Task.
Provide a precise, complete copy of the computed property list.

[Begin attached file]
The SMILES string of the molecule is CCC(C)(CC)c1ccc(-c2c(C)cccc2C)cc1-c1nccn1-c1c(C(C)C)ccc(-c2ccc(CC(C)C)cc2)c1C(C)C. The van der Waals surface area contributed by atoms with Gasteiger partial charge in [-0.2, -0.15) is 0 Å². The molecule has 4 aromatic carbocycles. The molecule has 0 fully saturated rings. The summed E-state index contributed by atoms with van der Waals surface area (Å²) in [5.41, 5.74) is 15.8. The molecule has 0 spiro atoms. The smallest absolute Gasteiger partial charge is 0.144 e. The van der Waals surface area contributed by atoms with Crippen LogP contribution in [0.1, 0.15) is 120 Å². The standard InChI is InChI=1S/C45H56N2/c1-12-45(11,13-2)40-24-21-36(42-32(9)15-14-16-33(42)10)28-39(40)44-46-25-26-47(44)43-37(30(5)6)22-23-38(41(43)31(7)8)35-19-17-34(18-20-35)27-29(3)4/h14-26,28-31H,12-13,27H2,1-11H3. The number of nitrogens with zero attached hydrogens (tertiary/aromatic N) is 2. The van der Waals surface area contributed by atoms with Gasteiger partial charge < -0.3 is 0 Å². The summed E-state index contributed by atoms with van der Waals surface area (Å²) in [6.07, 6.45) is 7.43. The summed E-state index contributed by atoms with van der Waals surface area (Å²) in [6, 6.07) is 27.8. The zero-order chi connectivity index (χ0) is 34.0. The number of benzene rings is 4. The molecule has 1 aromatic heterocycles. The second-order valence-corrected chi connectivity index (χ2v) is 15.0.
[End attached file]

The SMILES string of the molecule is CCC(C)(CC)c1ccc(-c2c(C)cccc2C)cc1-c1nccn1-c1c(C(C)C)ccc(-c2ccc(CC(C)C)cc2)c1C(C)C. The van der Waals surface area contributed by atoms with Gasteiger partial charge in [-0.2, -0.15) is 0 Å². The molecule has 4 aromatic carbocycles. The molecule has 0 fully saturated rings. The summed E-state index contributed by atoms with van der Waals surface area (Å²) in [5.41, 5.74) is 15.8. The molecule has 0 spiro atoms. The smallest absolute Gasteiger partial charge is 0.144 e. The van der Waals surface area contributed by atoms with Crippen LogP contribution in [0.1, 0.15) is 120 Å². The standard InChI is InChI=1S/C45H56N2/c1-12-45(11,13-2)40-24-21-36(42-32(9)15-14-16-33(42)10)28-39(40)44-46-25-26-47(44)43-37(30(5)6)22-23-38(41(43)31(7)8)35-19-17-34(18-20-35)27-29(3)4/h14-26,28-31H,12-13,27H2,1-11H3. The number of nitrogens with zero attached hydrogens (tertiary/aromatic N) is 2. The van der Waals surface area contributed by atoms with Gasteiger partial charge < -0.3 is 0 Å². The summed E-state index contributed by atoms with van der Waals surface area (Å²) in [6.07, 6.45) is 7.43. The summed E-state index contributed by atoms with van der Waals surface area (Å²) in [6, 6.07) is 27.8. The zero-order chi connectivity index (χ0) is 34.0. The number of benzene rings is 4. The molecule has 1 aromatic heterocycles. The second-order valence-corrected chi connectivity index (χ2v) is 15.0.